$1,000,000 to $49,000,000 ...
$100,000 to $999,000 ......
Under $100,000

2

283,215
1,213,992
265,179
22,924

15.9
67.9
14.9
1.3

0 .1

260
730
606

16.3
45.7
37.9

250.0
-23.4
-22.7
28.5

246.9
- 4.3
-27.1
- 1.7

Note:

Number of
corporate
returns

Total
assets
(thousands)

Share of
assets

162.3
-27.7
-45.0
-23.1

See table 3A for comparison data*

Source: Employment data are from Accident Analysis Reports, U.S. Department of the Interior, Bureau of Mines;
production data, Minerals Yearbook, U.S. Department of the Interior, Bureau of Mines; assets data, Statistics of Income,
Corporations, U.S. Treasury Department, Internal Revenue Service.




101

Table 17A.

Bituminous Coal Mining:

Consumption of Mineral Fuels and Waterpower in the United States, 1920*60
/in trillion B.t.u.*si7

Year

Total

Bitu­
minous
coal and
lignite

Petro­
leum
prod­
ucts

Natural
gas

Other

Year

Total

Bitu­
minous
coal and
lignite

Petro­
leum
prod­
ucts

Natural
gas

Other

1,273

2,954
2,738
2,118
2,935
2,735

1940
1941
1942
1943
1944

....
....
....
....
....

23,908
26,625
27*897
30,442
31,821

11,290
12,893
14,149
15,557
15,447

7,487
8,204
7,667
8,228
9,261

2,969
3,215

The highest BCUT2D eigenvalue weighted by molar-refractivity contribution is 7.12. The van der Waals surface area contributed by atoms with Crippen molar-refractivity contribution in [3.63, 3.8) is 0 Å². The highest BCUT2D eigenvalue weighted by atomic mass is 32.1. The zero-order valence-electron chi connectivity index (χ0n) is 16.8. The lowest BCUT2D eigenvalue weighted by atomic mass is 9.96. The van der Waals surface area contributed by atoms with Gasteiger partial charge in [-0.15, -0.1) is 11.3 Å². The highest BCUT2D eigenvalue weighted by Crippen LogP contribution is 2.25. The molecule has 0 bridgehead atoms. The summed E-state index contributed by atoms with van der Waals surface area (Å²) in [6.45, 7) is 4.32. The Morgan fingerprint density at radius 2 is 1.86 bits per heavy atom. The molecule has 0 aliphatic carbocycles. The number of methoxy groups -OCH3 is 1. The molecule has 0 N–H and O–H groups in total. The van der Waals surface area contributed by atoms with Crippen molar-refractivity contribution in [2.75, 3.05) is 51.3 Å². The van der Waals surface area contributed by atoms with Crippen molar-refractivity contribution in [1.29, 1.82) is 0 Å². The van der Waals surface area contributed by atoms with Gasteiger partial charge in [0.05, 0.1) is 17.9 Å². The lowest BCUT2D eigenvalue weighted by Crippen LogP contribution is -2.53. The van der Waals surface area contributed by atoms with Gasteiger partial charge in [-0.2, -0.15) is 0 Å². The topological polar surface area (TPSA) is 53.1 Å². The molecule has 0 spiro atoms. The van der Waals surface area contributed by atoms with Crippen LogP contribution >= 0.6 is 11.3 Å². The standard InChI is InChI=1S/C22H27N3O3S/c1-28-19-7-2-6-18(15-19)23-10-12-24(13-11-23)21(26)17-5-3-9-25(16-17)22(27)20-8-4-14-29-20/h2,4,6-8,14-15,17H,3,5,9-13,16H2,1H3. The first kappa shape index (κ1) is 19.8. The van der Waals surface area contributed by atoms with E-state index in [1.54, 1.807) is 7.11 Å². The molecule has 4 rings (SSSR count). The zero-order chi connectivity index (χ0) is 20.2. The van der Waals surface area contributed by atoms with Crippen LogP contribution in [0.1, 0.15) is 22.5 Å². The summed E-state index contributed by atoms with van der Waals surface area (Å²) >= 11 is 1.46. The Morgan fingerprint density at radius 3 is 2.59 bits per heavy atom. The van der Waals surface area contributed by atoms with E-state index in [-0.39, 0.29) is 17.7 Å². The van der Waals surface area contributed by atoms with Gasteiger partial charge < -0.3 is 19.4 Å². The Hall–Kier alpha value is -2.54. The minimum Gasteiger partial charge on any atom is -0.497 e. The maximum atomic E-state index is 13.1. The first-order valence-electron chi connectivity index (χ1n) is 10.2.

3,469
3,860
4,217

2,162
2,313
2,612
2,797
2,896

4,156
4,331
4,377
4,763
5,294

1,336
1,484
1,644
1,788
2,188

2,328
2,726
2,712
2,761
2,662

1945
1946
1947
1948
1949

....
....
....
....
....

31,541
30,494
32,870
33,994
31,604

14,661
13,110
14,302
13,622
11,673

9,619
9,987
10,803
11,938
11,459

4,464
4,582
5,082
5,652
5,949

2,797
2,815
2,683
2,782
2,523

11,921
9,743
8,041
8,323
9,008

5,652
4,965
4,590
4,844
4,818

2 ,2 1 2

2,503
2,176
2,009
1,989
2,131

1950
1951
1952
1953
1954

....
....
....
....
....

34,153
36,913
36,576
37,697
36,360

11,900
12,285
10,971
11,182
9,512

12*706
13,974
14,380
15,092
15,090

6,933

1,915
1,752
1,744
1,980

8,714
9,162
9,596

2,614
2,532
2,511
2,261
2,162

9,336
10,697
11,286
8,811
9,854

5,499
6,124
6,604
6,465
6,841

2,143
2,405
2,676
2,557
2,760

2,129
2,192
2,185
2,047
2,134

1955
1956
1957
1958
1959
1960

....
....
....
....
....
....

39,956
42,007
41,920
41,483
43,411
44,864

11,104
11,338
10,838
9,607
9,596
9,928

16,328
17,418
17,328
17,418
18,307
18,616

10,428
11,043
11,658
12,235
13,339
14,125

2,096
2,208
2,096
2,223
2,169
2,195

1920
1921
1922
1923
1924

....
....
....
....
....

19,782
16,410
17,215
21,685
20,453

13,325
10,266
11,185
13,598
12,681

2,634
2,674
3,071
4,030
3,764

1925
1926
1927
1928
1929

....
....
....
....
....

20,899
22,495
21,828
22,381
23,756

13,079
13,954